The result will be thousands of pissed off, unemployed people sitting on the beach in Santa Monica wondering what the hell happened. After the 2000 crash Profit and Revenue came back into style, spawning and reinforcing real companies like Google and Salesforce.com which are Profitable and Grow. 2013 will repeat the cycle, so let’s all change our thinking, get back to basics, put the egos aside and respect the expertise available to us.  Contact me if you’re in this camp. @tomnora

TALK LESS! (or, the fine art of Sales)

Angel Investor, Business Development, CEO Succession, early stage, founder, Launch, Revenue Growth, Scalability, startup, startup CEO, Tom Nora, venture

The current massive movement of new startups is an awesome moment in our time. The power of the individual is unprecedented.

But one of the problems with the new would be all-functions entrepreneur is lack of training in some of the key areas of entrepreneurship – SALES skills. The technology has changed, but the art of selling and closing sales has not. Humans make decisions by being convinced by other humans, even if the convincing is implemented by automation, data mining, and semantics. Respect the human sales skills.

In most of the pitches I get from early stagers these days, they start talking and demoing and don’t know when to quit. They keep “selling” me. This one one of the most fundamental mistakes of selling. It’s much better to say as little as possible, then shut up and listen as much as possible. Pretend you’re interviewing the other person and you want them to talk. You’ll be amazed.

When I hear a pitch, I want to ask questions, probe, dig deeper into specific subjects. If someone talks too much I often forget or lose interest in my original questions. I also feel like they must be a bit desperate. The other night someone was trying to show me a demo of their mobile app in a loud bar. Since we couldn’t hear the audio, they were trying to scream the features to me. Very sad demo.

So don’t talk so much, listen more, you’ll close more sales.  @tomnora

The Art of Sales by Alec Baldwin :

http://j.mp/ILFWw3

Shout Out to Seth Levine, or the In-N-Out burger startup

Angel Investor, Business Development, early stage, Launch, photography, Revenue Growth, Scalability, Tom Nora, Uncategorized, venture

Shout Out to Seth Levine – Seth Levine’s VC Adventure – “I’m getting sick of the bull$%!^”

http://www.sethlevine.com/wp/

Seth Levine, a successful VC with the Foundry Group, wrote a great blog entry about all the hype going on currently in the startup world. Worth the read. His focus is on people bragging about how amazing they and their startup are when they usually have close to  n o t h i n g, which goes against the karma good business and screw it up for those really trying to build strong long lasting companies. If more people like Seth step up with their qualified voice, they could help save us from or lessen the big crash coming.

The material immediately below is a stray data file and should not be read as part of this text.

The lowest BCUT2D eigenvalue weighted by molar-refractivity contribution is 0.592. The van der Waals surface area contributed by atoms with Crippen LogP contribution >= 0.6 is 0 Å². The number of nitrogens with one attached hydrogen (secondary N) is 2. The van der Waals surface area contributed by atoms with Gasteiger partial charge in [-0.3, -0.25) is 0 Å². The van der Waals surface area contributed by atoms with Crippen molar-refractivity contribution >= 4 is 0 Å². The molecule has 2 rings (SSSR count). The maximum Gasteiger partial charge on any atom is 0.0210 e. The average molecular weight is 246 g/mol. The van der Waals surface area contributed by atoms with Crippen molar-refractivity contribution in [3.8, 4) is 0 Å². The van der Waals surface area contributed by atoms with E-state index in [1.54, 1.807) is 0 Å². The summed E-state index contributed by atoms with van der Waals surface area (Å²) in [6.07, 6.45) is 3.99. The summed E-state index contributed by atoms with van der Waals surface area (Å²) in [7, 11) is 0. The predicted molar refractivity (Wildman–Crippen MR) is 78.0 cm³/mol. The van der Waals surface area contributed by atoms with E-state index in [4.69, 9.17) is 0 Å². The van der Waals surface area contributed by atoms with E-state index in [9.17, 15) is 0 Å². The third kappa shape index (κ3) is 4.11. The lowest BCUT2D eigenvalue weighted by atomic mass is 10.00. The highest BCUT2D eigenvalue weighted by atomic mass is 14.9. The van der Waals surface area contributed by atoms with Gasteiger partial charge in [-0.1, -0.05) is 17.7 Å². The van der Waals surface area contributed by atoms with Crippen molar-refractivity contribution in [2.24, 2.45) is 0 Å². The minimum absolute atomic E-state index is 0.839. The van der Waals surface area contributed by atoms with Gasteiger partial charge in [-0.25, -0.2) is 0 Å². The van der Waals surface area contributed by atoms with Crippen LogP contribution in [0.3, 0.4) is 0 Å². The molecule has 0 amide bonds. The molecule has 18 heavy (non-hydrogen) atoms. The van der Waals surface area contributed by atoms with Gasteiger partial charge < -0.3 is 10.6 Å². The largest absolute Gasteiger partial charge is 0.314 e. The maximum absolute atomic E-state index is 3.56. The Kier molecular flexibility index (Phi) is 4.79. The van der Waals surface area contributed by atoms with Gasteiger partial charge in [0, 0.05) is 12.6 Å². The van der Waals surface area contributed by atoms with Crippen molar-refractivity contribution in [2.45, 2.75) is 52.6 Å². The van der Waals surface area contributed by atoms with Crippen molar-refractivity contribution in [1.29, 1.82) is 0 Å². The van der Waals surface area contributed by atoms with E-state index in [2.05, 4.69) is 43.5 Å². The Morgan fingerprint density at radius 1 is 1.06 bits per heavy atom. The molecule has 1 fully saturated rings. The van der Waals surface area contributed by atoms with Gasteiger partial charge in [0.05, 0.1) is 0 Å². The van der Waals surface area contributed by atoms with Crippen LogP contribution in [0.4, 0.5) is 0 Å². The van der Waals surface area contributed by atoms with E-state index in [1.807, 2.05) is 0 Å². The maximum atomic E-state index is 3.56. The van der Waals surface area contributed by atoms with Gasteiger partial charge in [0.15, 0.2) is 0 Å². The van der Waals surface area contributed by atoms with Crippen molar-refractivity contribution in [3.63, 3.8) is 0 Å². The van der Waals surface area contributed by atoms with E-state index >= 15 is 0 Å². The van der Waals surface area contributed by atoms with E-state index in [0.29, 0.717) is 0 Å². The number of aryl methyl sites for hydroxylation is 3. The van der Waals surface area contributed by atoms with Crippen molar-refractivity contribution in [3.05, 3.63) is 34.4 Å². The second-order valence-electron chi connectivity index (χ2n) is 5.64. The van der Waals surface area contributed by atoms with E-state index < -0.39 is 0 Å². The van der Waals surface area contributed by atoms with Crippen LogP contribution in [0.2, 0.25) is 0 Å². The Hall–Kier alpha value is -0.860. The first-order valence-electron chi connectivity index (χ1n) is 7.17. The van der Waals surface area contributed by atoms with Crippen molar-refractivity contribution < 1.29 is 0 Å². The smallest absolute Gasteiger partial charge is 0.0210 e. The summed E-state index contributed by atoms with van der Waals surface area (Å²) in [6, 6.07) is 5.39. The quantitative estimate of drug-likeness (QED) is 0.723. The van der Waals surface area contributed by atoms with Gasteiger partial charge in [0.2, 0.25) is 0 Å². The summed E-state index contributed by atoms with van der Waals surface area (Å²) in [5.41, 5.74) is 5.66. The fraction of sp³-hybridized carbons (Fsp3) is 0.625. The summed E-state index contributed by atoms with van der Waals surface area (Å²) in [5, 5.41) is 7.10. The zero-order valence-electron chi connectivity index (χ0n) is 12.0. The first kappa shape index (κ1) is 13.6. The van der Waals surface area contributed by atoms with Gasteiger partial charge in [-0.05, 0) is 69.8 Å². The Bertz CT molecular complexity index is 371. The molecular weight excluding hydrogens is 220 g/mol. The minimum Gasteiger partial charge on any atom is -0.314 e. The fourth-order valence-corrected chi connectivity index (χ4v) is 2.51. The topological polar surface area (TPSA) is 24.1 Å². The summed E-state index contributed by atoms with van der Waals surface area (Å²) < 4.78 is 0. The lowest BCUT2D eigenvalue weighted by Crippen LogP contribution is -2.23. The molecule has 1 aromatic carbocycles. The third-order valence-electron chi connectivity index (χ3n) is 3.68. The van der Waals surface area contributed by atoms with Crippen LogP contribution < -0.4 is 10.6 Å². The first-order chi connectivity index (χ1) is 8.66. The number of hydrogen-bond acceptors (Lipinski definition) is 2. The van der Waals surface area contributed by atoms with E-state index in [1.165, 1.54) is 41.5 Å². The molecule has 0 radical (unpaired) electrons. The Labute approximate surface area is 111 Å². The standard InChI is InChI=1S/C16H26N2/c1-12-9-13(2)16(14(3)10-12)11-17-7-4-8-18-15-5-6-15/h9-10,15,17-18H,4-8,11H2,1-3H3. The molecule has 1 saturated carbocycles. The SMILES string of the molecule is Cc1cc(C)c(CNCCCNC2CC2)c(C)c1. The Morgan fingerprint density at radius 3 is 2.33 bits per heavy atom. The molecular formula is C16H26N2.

I’ve been harping about this a lot (too much?) for over a year:

http://j.mp/yyqNQc

http://wp.me/pKMex-1m

http://wp.me/pKMex-2e

Currently Los Angeles is in what could be a startup renaissance or an apocalypse, dependent on how long the hype goes on. Based on Seth’s article, I realize it must be happening everywhere. The signal to noise ratio continues to degrade, but it’s actually moving into the next phase. Investor groups are cutting out the management, bus dev, sales, and marketing professionals, trying to get raw, young engineering teams that have never negotiated a term sheet to give away their IP rights and equity for next to nothing.

Some of these projects will produce amazing companies. But most participants (young developers) will raise their hopes, fail and get spit back out into the cruel world within 2-3 months(!) and become a jaded unemployed 25 year old. Or realize down the road that they gave away a lot for a little. Many investors now advertise that want only developers, they will cover all business/marketing/etc. needs. Don’t put real business people on the actual team. To reuse an overused term – Wait what? They offer them zero to a few thousand dollars and office space. I call it harvesting youth.

Recently there was a developer only coding party where, in a few hours, you form a team, think of an idea, then design, develop, deploy a website. The compensation? All the alcohol you could drink and In-N-Out burgers. Now don’t get me wrong, I love In-N-Out burgers, some of the best in the world. My favorite is the Double Double animal style (see photo). But the sad thing here is that after that party many of the participants think they have a startup.

The word startup used to be about very unique technologies being deployed in very unique ways, creating new markets and capabilities in the world. Having knowledge and experience had value and a balanced team was required. Balance, humility, hard work. Facebook and Google had plenty of business people deeply involved. In fact, Mark Zuckerberg is a great salesman, and a pretty mediocre programmer. Now almost anything is a “startup”, and almost everyone is “doing” a startup. And bragging about it before it happens. We’re spreading resources over way too many businesses, knowing most have no change. I know it’s a risk game, I’ve been in it 25 years, but there should be some intelligence invested in the outset. One VC recently told me that his investors don’t care if he does no due diligence, as long as he “brings them another Facebook”.

Real startup successes are measured by growth, revenue, shareholder value, making something from nothing, ROI, longevity. Not just this weeks buzz or a $25,000 seed round. They devised with strategy, ingenuity, an ecosystem. Long term employment, new jobs.

The good news is that this hype period will end, probably soon. Then the remaining companies will be much easier to watch and enhance and benefit from.  @tomnora